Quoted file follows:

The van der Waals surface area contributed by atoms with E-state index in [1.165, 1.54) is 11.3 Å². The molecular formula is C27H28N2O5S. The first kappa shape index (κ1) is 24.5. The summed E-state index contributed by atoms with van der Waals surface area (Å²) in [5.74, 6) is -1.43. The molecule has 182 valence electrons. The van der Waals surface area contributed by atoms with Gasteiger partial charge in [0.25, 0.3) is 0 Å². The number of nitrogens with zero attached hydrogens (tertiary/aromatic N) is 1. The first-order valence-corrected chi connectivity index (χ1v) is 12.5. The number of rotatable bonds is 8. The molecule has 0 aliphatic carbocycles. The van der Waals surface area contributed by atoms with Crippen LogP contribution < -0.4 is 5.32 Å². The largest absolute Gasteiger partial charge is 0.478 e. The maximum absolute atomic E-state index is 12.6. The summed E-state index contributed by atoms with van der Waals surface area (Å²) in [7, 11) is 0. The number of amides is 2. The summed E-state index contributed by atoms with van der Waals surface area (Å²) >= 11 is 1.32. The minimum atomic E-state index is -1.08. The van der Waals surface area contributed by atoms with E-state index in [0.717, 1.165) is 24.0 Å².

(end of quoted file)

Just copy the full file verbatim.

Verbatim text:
The van der Waals surface area contributed by atoms with E-state index in [1.165, 1.54) is 11.3 Å². The molecular formula is C27H28N2O5S. The first kappa shape index (κ1) is 24.5. The summed E-state index contributed by atoms with van der Waals surface area (Å²) in [5.74, 6) is -1.43. The molecule has 182 valence electrons. The van der Waals surface area contributed by atoms with Gasteiger partial charge in [0.25, 0.3) is 0 Å². The number of nitrogens with zero attached hydrogens (tertiary/aromatic N) is 1. The first-order valence-corrected chi connectivity index (χ1v) is 12.5. The number of rotatable bonds is 8. The molecule has 0 aliphatic carbocycles. The van der Waals surface area contributed by atoms with Crippen LogP contribution < -0.4 is 5.32 Å². The largest absolute Gasteiger partial charge is 0.478 e. The maximum absolute atomic E-state index is 12.6. The summed E-state index contributed by atoms with van der Waals surface area (Å²) in [7, 11) is 0. The number of amides is 2. The summed E-state index contributed by atoms with van der Waals surface area (Å²) >= 11 is 1.32. The minimum atomic E-state index is -1.08. The van der Waals surface area contributed by atoms with E-state index in [0.717, 1.165) is 24.0 Å².